It is officially spring and my preparations and patience waiting for the snow and ice storms were not needed. I feel it is only remotely possible to have a winter-like storm now, so, I say let’s prepare for warmer weather.
Because of the lack of freezing temperatures this winter, everyone is anticipating a very “buggy” summer. The first infestation that will target pets is the tick population.
That’s why it’s important to rake up all the dead leaves and other debris and dispose of them, for that is where the ticks have been wintering over and the tick eggs are concealed. Keeping the grass clipped and the fence rows clear also will help eliminate a problem with ticks this spring.
If your pet comes home scratching and you find a “seed tick,” remove it with tweezers or a hemostat and kill it in a small container of rubbing alcohol. Then, carefully check your pet for additional baby ticks.
All these undeveloped ticks want is a meal of blood from your pet so they can progress to their next stage of growth. Now is the time to stop them.
Ticks carry several diseases that can infect humans as well as pets. I’m sure most people living in rural areas have heard of Lyme disease, which produces a reddish “bulls-eye” where the tick was attached to the skin.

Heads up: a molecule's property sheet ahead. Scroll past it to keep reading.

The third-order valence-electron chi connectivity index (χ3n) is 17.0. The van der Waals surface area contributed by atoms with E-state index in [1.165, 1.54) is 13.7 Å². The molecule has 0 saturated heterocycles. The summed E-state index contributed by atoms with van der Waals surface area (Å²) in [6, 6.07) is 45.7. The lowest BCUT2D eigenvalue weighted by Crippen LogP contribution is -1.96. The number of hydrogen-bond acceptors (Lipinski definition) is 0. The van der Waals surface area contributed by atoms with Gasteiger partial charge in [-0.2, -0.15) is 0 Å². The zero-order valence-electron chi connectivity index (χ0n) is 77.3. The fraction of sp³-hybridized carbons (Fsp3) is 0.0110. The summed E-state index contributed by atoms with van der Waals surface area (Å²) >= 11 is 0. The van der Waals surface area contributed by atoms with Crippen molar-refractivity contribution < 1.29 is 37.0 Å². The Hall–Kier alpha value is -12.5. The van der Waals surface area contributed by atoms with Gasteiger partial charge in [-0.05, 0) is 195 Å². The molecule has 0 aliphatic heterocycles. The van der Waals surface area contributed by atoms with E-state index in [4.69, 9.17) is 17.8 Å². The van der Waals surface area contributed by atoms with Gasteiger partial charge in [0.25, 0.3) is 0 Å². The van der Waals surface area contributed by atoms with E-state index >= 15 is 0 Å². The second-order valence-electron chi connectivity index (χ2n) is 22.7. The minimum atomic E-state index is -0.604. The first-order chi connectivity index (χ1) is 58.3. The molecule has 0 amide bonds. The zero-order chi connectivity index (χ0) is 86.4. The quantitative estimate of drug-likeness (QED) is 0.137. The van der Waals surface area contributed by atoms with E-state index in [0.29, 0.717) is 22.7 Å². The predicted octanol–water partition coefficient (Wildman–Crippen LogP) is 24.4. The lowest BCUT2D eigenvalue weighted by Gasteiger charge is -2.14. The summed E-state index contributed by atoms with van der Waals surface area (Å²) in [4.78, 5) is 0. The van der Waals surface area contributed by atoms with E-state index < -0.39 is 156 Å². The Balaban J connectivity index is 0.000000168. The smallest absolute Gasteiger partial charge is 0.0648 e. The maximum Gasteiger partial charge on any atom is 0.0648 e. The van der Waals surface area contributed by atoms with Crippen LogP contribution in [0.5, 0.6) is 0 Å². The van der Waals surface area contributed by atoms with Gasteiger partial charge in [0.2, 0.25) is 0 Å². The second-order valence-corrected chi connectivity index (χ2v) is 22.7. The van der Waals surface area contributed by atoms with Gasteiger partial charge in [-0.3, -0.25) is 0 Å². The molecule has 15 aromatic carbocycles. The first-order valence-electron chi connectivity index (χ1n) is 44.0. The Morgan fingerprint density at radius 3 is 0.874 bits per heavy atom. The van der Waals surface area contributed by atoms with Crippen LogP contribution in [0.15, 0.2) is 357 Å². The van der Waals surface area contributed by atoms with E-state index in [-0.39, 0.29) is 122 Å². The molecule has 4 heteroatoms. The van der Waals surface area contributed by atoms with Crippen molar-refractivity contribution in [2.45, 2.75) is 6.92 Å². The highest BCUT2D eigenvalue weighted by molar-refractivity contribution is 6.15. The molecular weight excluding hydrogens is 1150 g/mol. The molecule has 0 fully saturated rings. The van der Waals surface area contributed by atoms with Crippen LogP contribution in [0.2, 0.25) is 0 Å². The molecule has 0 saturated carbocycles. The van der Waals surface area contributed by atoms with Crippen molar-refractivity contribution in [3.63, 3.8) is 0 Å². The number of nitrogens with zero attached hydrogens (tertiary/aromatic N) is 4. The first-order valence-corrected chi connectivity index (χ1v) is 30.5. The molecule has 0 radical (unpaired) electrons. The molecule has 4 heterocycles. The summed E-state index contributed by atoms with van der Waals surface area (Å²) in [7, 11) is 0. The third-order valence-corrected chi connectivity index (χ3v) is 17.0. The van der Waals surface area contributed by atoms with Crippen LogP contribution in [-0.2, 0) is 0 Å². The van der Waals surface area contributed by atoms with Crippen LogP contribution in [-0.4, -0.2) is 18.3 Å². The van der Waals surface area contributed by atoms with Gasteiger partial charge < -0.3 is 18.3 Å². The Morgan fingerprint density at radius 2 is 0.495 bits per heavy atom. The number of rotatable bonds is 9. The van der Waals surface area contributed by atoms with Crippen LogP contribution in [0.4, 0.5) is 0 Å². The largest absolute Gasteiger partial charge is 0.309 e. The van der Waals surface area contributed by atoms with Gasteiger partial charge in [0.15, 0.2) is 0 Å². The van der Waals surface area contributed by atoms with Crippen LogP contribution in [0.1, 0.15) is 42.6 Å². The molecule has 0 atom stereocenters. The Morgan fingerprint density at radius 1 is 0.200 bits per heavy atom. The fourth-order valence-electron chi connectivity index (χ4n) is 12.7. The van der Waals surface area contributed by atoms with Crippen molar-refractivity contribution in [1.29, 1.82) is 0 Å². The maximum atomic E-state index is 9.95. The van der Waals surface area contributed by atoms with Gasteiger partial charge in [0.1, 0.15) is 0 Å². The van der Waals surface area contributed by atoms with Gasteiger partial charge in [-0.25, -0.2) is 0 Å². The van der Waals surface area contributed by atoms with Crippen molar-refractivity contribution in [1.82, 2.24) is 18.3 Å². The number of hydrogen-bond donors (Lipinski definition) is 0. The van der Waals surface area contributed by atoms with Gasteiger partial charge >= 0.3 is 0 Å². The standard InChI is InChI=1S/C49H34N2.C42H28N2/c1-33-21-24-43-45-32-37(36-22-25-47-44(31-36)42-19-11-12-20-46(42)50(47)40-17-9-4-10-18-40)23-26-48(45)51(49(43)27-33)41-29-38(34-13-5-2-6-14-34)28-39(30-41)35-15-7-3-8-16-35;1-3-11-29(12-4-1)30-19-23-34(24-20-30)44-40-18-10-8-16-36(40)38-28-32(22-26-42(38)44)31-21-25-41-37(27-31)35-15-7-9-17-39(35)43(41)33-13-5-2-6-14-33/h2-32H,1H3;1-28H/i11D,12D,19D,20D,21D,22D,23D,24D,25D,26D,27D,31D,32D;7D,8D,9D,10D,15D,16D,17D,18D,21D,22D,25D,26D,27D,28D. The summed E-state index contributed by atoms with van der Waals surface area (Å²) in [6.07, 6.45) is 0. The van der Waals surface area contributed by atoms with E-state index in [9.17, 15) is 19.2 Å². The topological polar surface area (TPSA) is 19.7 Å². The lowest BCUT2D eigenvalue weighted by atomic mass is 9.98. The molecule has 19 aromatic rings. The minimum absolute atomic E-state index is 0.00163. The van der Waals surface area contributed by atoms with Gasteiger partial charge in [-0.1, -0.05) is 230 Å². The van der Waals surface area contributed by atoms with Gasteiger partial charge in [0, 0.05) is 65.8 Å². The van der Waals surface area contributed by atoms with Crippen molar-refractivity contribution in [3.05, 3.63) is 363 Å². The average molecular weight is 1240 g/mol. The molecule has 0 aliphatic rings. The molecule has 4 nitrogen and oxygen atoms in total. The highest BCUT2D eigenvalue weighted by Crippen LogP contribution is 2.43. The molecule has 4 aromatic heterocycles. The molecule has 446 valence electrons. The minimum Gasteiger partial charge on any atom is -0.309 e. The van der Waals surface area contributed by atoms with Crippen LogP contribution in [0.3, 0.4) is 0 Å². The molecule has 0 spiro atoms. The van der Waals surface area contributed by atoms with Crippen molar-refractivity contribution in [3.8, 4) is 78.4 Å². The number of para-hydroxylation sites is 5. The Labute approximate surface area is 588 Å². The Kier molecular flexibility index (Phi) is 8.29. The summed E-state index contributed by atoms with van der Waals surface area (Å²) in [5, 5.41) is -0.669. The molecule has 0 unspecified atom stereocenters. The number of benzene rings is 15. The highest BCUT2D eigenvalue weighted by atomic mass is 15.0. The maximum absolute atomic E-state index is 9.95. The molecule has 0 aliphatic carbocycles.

In case anyone finds an attached tick, it is best to see a doctor by the next day in case the tick was carrying the Lyme disease organism and has passed it on through the bite.
Rocky Mountain Spotted Fever is another disease carried by ticks and this organism has spread across the United States. Tularemia is passed on to rabbits the tick has feasted on, so both the rabbit and the tick must be handled carefully since humans can get this disease, too.
Soon after tick season starts, comes flea season. There are four stages of growth in a flea’s life cycle: the egg, larva, pupa and adult. Flea eggs often are deposited on the pet, but will fall off to the ground or carpeting.
A one shot elimination program is impossible since the eggs will hatch after the adults have been killed; the larvae will pupate and new adults will emerge from the cocoons. To get rid of a flea infestation takes repeated treatments and vacuuming each week for four to six weeks.
It is important to keep watching for these critters since they can transmit the dog tapeworm when they bite to suck blood. There also are other infectious diseases fleas can carry.
There are various products available to control fleas. I like those that inhibit the flea’s life cycle, preventing it from maturing so it can lay eggs. Ask your veterinarian for suggestions if you see a number of fleas on your pet after an excursion. Don’t wait.
One new idea I read about is to catch the lone flea your pet brings home by using sticky tape. I’ve tried masking tape and it worked for me.